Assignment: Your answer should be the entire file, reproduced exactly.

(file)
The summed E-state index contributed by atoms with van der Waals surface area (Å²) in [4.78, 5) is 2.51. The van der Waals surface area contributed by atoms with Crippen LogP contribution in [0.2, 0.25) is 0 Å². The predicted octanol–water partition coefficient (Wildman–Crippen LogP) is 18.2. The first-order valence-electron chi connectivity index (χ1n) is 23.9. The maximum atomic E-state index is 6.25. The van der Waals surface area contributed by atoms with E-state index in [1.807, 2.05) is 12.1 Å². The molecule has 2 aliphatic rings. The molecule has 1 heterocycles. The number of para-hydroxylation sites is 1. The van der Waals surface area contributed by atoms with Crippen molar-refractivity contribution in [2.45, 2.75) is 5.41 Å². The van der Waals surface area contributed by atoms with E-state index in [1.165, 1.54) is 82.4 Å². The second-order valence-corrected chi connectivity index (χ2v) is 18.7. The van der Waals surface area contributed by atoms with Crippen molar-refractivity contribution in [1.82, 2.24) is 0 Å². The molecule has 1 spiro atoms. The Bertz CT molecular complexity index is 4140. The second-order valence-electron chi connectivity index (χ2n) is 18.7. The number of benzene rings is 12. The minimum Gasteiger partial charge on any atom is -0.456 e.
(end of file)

The summed E-state index contributed by atoms with van der Waals surface area (Å²) in [4.78, 5) is 2.51. The van der Waals surface area contributed by atoms with Crippen LogP contribution in [0.2, 0.25) is 0 Å². The predicted octanol–water partition coefficient (Wildman–Crippen LogP) is 18.2. The first-order valence-electron chi connectivity index (χ1n) is 23.9. The maximum atomic E-state index is 6.25. The van der Waals surface area contributed by atoms with E-state index in [1.807, 2.05) is 12.1 Å². The molecule has 2 aliphatic rings. The molecule has 1 heterocycles. The number of para-hydroxylation sites is 1. The van der Waals surface area contributed by atoms with Crippen molar-refractivity contribution in [2.45, 2.75) is 5.41 Å². The van der Waals surface area contributed by atoms with E-state index in [1.165, 1.54) is 82.4 Å². The second-order valence-corrected chi connectivity index (χ2v) is 18.7. The van der Waals surface area contributed by atoms with Crippen molar-refractivity contribution in [1.82, 2.24) is 0 Å². The molecule has 1 spiro atoms. The Bertz CT molecular complexity index is 4140. The second-order valence-electron chi connectivity index (χ2n) is 18.7. The number of benzene rings is 12. The minimum Gasteiger partial charge on any atom is -0.456 e.